His position rests on a Kantian a priorism that holds that knowledge, even that which we think of as empirical, is grounded in intellectual intuitions such as the idea that the shortest distance between two points is a straight line, that time is ordered (one moment follows another and precedes the next) and that things cannot be both red and blue all over and at the same time. He argues that these are indubitable propositions, requiring neither proof nor grounding but, which, themselves, form the ground of other things we know in an empirical sense. Similarly he argues that there are moral intuitions we have such that some things just are "intrinsically" good. The intrinsicness, he finds, in the concepts our words for these "things" represent. He makes the important point that even in logic, no syllogism is valid unless it is understood as such (the implications of the structure of premises is recognized) and that this, too, is a priori though there is no guarantee that we come to see it. To get the validity of any syllogism we have to recognize it and sometimes we do so only by having the connections made explicit though we do implicitly recognize validity when it is there, even if we may not always understand what's going on or the why's of logic.

After establishing the relevance and reality of what he takes to be the a priori he goes on to equate moral intuitions with such a priori knowledge. Relying on a principle he calls "phenomenal conservatism" (the idea that we should take things to be as they appear, absent some additional reason to think they aren't) he argues that the ethical intuitions we have represent a kind of truth unless and until other intuitions conflict with them. He doesn't argue that an ethical intuition is certain, that it can never be wrong, but only that it is prima facie the case absent information to the contrary and should be treated as such. . . .

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A New Resource for Students of Philosophy?

Here's a very interesting site which offers a synopsis of the views of a wide range of philosophers through the ages. In the link provided below, Wittgenstein's early and late thinking is summarized in some detail:


In general, I think this has been done quite well (though there are some unfortunate typos in the text). This material, both the immediate section linked to on Wittgenstein as well as some of the other sections (I haven't yet read them all), looks to be a great resource. I especially found the remarks on Wittgenstein's Tractarian thinking and some of the commentary on his later work elucidating and thought-provoking.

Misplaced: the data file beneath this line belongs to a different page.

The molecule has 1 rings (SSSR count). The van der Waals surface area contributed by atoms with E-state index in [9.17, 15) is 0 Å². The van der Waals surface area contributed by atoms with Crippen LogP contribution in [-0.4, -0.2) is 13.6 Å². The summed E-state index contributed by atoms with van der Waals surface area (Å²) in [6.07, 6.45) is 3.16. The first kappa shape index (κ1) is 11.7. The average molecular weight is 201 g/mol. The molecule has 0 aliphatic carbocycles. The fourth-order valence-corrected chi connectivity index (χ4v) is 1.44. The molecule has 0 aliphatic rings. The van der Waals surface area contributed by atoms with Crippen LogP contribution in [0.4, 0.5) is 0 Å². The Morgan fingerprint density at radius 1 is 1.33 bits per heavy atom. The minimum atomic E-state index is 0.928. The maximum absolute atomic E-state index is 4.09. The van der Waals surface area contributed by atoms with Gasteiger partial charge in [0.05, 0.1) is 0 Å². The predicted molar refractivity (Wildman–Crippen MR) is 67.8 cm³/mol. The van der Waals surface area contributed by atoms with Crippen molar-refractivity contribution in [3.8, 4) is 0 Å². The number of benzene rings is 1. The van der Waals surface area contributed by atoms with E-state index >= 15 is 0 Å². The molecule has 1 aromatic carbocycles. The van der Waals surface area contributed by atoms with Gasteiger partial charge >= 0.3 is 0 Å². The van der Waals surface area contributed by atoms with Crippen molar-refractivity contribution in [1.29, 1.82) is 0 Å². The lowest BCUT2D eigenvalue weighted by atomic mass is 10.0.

I come to learn how to use psychological words correctly in the context of a 'public' language-game. For example, it was when I hurt myself as a child that I first learned from others how to use the sentence 'I am in pain'. Indeed, according to Wittgenstein, this can be seen as an aspect of pain behaviour. I do not have to appeal to any private state of being in pain. Moreover, the sentence 'I know I am in pain' makes no sense at all. I can know that others are in pain by observing their behaviour or because they tell me they are. But clearly I do not ask myself whether I am in pain. Already in the 1930s [Lectures] Wittgenstein had distinguished between different usages of 'I'. The pronoun has different functions in 'I have a toothache' and 'I have a bad tooth'. In the latter it can be replaced by 'my body', but in the latter [sic] case the 'I' has no reference — it does not denote a possessor or 'Ego' [d]. As for proper names, Wittgenstein now thinks of them as being defined in terms of a loose association with various descriptions — their sense changing accordingly [e]: a name is thus used without a fixed meaning [PI 79]. By the time he had written the Investigations Wittgenstein had also altered his view of the necessity of the propositions of mathematics and logic. These are now seen to be necessary in virtue of the (non-compulsory) acceptance of rules embedded in the relevant language 'game' [f]. It follows that because we set our own standards of consistency we can change the rules if we so wish — provided we are willing to accept the possibly chaotic consequences for our mathematical discourse as a whole.
A good site, on my view, worth looking at some more.

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Can Moral Goodness Be Based on Naturalism?

ONE OF THE moves in the field of modern moral or ethical philosophy has been to claim that moral judgments of goodness, of what's right for people to do, can be determined by considering the best way for a person to live, i.e., what's good for humans as humans. Among such "goods" are, of course, survival and a full belly and shelter in a storm. But these are taken to be mere animal goods, what any living organism will want for itself in general, i.e., whatever is necessary to survive well, and will include the absence of pain and debilitating conditions. Alone these do not offer a basis for making moral claims, a distinctively human activity. For this we have to go further and look to what's good for humans as humans. And here we come up against the usual problem of determining which things qualify in this respect.

Aristotle supposed the goodness that suited human kind lay in the achievement of a certain balance in one’s life and that this represented the best state a person could be in, i.e., the state in which a human being might be said to do best, to flourish in much the same way as a well watered plant, placed in nutrient rich soil and provided with plenty of sunlight or an adequately fed beast, given the opportunity to exercise sufficient for its health and mental condition might do well. For Aristotle developing various human traits in the best way represented that same sort of phenomenon for humans. He posited that humans do best when they find and adhere to a middle path between extremes of behavior.